The College of St. Scholastica
1200 Kenwood Avenue
Duluth, MN 55811
TTY/TDD: (218) 723-6790
Jill Dupont, Ph.D.
Associate Professor and Chair
Tower Hall, Room 4122
Fast Facts: Political Science Minor
The study of political science prepares students for graduate studies as well as for a wide range of careers, including those in teaching, law, government, public service, public policy and administration, foreign and military service, business, electoral politics, international organizations, non-governmental organizations and the nonprofit sector, interest-group advocacy and journalism.
Here are some classes you could take as part of this major or minor. Please note that you would not necessarily need all of these courses to fulfill a major or minor. This list doesn't include general education courses. Be sure to create your course plan in consultation with your advisor.
First Amendment rights, government regulation, Supreme Court decisions and ethical standards and conflicts are analyzed. Case studies address libel, privacy, regulation, and ethical issues. Prerequisite: CTA 1114 or consent of instructor.
Political and social movements are peoples' collective efforts to transform history. This course examines political movements from the unique perspective of popular music performers who, throughout history and across cultures, have used song and dance as liberating and mobilizing forces for political action. Throughout the course, we will examine social and political movements from an interdisciplinary perspective, applying social change theory, literary theory, liberation theology and feminist theory to popular music. Tracing these movements through their particular historical and cultural contexts, we will explore the impact of popular music on social transformation and political change.
Inquiry into the nature and role of human rights in the context of current international relations. Issues to be addressed range from the relationship between individual and collective rights to the problems of implementation of these rights. Among topics to be considered are torture, political repression, rights of women and indigenous peoples and cultural diversity.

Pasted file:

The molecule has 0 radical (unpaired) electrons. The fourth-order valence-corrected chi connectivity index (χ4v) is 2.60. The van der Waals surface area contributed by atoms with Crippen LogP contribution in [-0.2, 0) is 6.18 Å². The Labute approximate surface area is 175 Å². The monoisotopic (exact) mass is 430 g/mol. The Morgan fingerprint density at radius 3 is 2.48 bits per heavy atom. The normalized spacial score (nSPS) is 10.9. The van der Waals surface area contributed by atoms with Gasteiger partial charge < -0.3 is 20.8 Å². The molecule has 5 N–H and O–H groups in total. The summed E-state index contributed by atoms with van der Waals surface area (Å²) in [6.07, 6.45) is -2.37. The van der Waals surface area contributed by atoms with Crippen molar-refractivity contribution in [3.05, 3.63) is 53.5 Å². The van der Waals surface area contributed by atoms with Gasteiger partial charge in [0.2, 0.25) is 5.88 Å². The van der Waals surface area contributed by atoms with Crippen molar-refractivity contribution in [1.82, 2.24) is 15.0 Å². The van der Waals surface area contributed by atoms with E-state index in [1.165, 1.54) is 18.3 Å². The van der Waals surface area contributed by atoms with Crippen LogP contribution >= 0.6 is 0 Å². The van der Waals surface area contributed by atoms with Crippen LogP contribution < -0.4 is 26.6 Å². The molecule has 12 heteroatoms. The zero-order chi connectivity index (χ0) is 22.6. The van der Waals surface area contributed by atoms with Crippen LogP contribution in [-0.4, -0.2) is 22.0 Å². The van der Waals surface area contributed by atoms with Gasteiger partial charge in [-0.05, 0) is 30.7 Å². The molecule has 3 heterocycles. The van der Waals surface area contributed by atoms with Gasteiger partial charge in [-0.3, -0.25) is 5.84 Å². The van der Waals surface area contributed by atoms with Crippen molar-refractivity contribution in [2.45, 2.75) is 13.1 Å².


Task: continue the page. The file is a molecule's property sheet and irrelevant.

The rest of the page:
Study of American foreign relations from the emergence of the U.S. as a world power at the end of the 19th century to the present. Examines principles, personalities and politics involved in the creation of modern American foreign policy.
What is the good society? What is the relationship between the individual and society? What does it mean to think of humans as political animals? What is justice? The course explores a variety of answers to these questions in the context of political issues such as civil disobedience, obligation to the law/conscience, liberty and equality, racism, feminism, multiculturalism and the possibility of Utopian communities.
Introduction to the discipline of political science and the nature of political discourse, institutions and organizations. Topics range from politics and culture to terrorism and international relations.
Offers students the opportunity to engage in historical reflection on 9/11 in light of recent work in religious studies and political philosophy on the rise of global religious violence throughout the world today. Examines 9/11 and its aftermath in relation to contemporary debates on the American-led "war on terror," the socio-political origins of international terrorism, the politics of corporate-led globalization, and transnational peace movements in the wake of the war in Iraq.
Students are exposed to divergent points of view and forms of analysis that surround the debate over globalization. The course stresses that globalization is not only about economics and politics but also wide ranging cultural, social and moral issues confronting the world community.
Study of national government and development of form and functions of the federal system. Topics range from constitutional issues to public policy debates.
An examination of debates dealing with global environmental problems and the varying roles of nongovernmental organizations. Topics vary from resource wars to environmental racism as issues confronting the human community.
Examines the history, current structures and future of social welfare policy, and the role of social policy in social work practice. Course content includes: identification of local, state, federal and international political processes that shape the development of domestic and international social policy; analysis of current limitations and strengths in social policy; application of research relevant to existing and potential social policy; and consideration of controversial policies and social reform strategies. Policy analyses of the following issues are examined: income redistribution, poverty, discrimination, child welfare, mental health, housing, healthcare as well as other relevant economic/political/ organizational systems. The purpose of the course is to challenge students to recognize and understand the relationship between social problems, social values, social institutions, client advocacy, and social change as they prepare for entry-level generalist social work practice.
"Studying history and political science at St. Scholastica prepared me for engaging in Duluth politics and for studying in the Masters of Advocacy and Political Leadership Program at the University of Minnesota, Duluth. My classes and internship spurred me to get involved in the community around me (for example, as chair of the city of Duluth Human Rights Commission). Through these experiences, I gained an understanding of the importance of social justice, past and present. As I study non-profit management, I remain grateful for the experiences I had while attending CSS and for the support I received from the faculty."
– Margie Nelson, ‘12